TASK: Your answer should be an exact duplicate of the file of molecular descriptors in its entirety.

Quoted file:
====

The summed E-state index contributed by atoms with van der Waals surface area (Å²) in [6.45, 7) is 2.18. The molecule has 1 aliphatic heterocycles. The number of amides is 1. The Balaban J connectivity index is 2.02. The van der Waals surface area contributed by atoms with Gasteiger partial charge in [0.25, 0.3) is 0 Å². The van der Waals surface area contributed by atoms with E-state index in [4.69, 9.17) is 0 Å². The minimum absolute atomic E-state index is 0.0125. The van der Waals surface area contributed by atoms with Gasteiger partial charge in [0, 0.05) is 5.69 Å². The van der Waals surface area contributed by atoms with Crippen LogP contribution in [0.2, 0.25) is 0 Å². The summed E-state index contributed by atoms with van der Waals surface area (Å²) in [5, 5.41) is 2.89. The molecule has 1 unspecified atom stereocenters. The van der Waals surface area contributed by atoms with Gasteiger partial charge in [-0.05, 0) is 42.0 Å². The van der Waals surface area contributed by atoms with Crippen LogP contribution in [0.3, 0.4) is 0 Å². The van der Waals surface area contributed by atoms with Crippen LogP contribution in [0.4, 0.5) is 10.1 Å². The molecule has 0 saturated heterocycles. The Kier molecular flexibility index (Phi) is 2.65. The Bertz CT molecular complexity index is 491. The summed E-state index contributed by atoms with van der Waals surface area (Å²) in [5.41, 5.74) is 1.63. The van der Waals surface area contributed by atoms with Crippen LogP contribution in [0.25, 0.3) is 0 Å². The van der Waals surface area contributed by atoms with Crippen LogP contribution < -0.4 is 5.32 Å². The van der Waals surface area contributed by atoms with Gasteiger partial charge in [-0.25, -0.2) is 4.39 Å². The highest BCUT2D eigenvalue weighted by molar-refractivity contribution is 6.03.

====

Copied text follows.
The summed E-state index contributed by atoms with van der Waals surface area (Å²) in [6.45, 7) is 2.18. The molecule has 1 aliphatic heterocycles. The number of amides is 1. The Balaban J connectivity index is 2.02. The van der Waals surface area contributed by atoms with Gasteiger partial charge in [0.25, 0.3) is 0 Å². The van der Waals surface area contributed by atoms with E-state index in [4.69, 9.17) is 0 Å². The minimum absolute atomic E-state index is 0.0125. The van der Waals surface area contributed by atoms with Gasteiger partial charge in [0, 0.05) is 5.69 Å². The van der Waals surface area contributed by atoms with Crippen LogP contribution in [0.2, 0.25) is 0 Å². The summed E-state index contributed by atoms with van der Waals surface area (Å²) in [5, 5.41) is 2.89. The molecule has 1 unspecified atom stereocenters. The van der Waals surface area contributed by atoms with Gasteiger partial charge in [-0.05, 0) is 42.0 Å². The van der Waals surface area contributed by atoms with Crippen LogP contribution in [0.3, 0.4) is 0 Å². The van der Waals surface area contributed by atoms with Crippen LogP contribution in [0.4, 0.5) is 10.1 Å². The molecule has 0 saturated heterocycles. The Kier molecular flexibility index (Phi) is 2.65. The Bertz CT molecular complexity index is 491. The summed E-state index contributed by atoms with van der Waals surface area (Å²) in [5.41, 5.74) is 1.63. The van der Waals surface area contributed by atoms with Crippen LogP contribution in [0.25, 0.3) is 0 Å². The van der Waals surface area contributed by atoms with Crippen LogP contribution < -0.4 is 5.32 Å². The van der Waals surface area contributed by atoms with Gasteiger partial charge in [-0.25, -0.2) is 4.39 Å². The highest BCUT2D eigenvalue weighted by molar-refractivity contribution is 6.03.